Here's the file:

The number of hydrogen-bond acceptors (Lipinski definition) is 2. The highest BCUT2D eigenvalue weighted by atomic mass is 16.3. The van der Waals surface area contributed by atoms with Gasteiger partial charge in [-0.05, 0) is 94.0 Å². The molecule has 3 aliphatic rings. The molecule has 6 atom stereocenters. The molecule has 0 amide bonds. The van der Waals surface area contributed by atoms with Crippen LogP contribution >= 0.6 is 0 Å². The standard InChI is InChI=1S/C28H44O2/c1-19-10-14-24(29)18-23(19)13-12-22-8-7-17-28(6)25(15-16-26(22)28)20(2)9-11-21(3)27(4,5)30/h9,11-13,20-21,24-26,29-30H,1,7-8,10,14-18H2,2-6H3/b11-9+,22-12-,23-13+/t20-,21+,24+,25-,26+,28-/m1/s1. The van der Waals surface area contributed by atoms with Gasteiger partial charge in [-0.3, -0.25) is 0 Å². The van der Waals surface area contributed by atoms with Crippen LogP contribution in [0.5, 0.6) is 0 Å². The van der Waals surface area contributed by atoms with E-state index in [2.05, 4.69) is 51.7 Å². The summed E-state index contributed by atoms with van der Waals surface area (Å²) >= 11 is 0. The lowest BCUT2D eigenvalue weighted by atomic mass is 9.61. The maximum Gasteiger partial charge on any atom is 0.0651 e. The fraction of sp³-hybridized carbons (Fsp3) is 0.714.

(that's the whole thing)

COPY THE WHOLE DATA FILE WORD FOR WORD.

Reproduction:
The number of hydrogen-bond acceptors (Lipinski definition) is 2. The highest BCUT2D eigenvalue weighted by atomic mass is 16.3. The van der Waals surface area contributed by atoms with Gasteiger partial charge in [-0.05, 0) is 94.0 Å². The molecule has 3 aliphatic rings. The molecule has 6 atom stereocenters. The molecule has 0 amide bonds. The van der Waals surface area contributed by atoms with Crippen LogP contribution >= 0.6 is 0 Å². The standard InChI is InChI=1S/C28H44O2/c1-19-10-14-24(29)18-23(19)13-12-22-8-7-17-28(6)25(15-16-26(22)28)20(2)9-11-21(3)27(4,5)30/h9,11-13,20-21,24-26,29-30H,1,7-8,10,14-18H2,2-6H3/b11-9+,22-12-,23-13+/t20-,21+,24+,25-,26+,28-/m1/s1. The van der Waals surface area contributed by atoms with Gasteiger partial charge in [-0.3, -0.25) is 0 Å². The van der Waals surface area contributed by atoms with Crippen LogP contribution in [0.5, 0.6) is 0 Å². The van der Waals surface area contributed by atoms with E-state index in [2.05, 4.69) is 51.7 Å². The summed E-state index contributed by atoms with van der Waals surface area (Å²) >= 11 is 0. The lowest BCUT2D eigenvalue weighted by atomic mass is 9.61. The maximum Gasteiger partial charge on any atom is 0.0651 e. The fraction of sp³-hybridized carbons (Fsp3) is 0.714.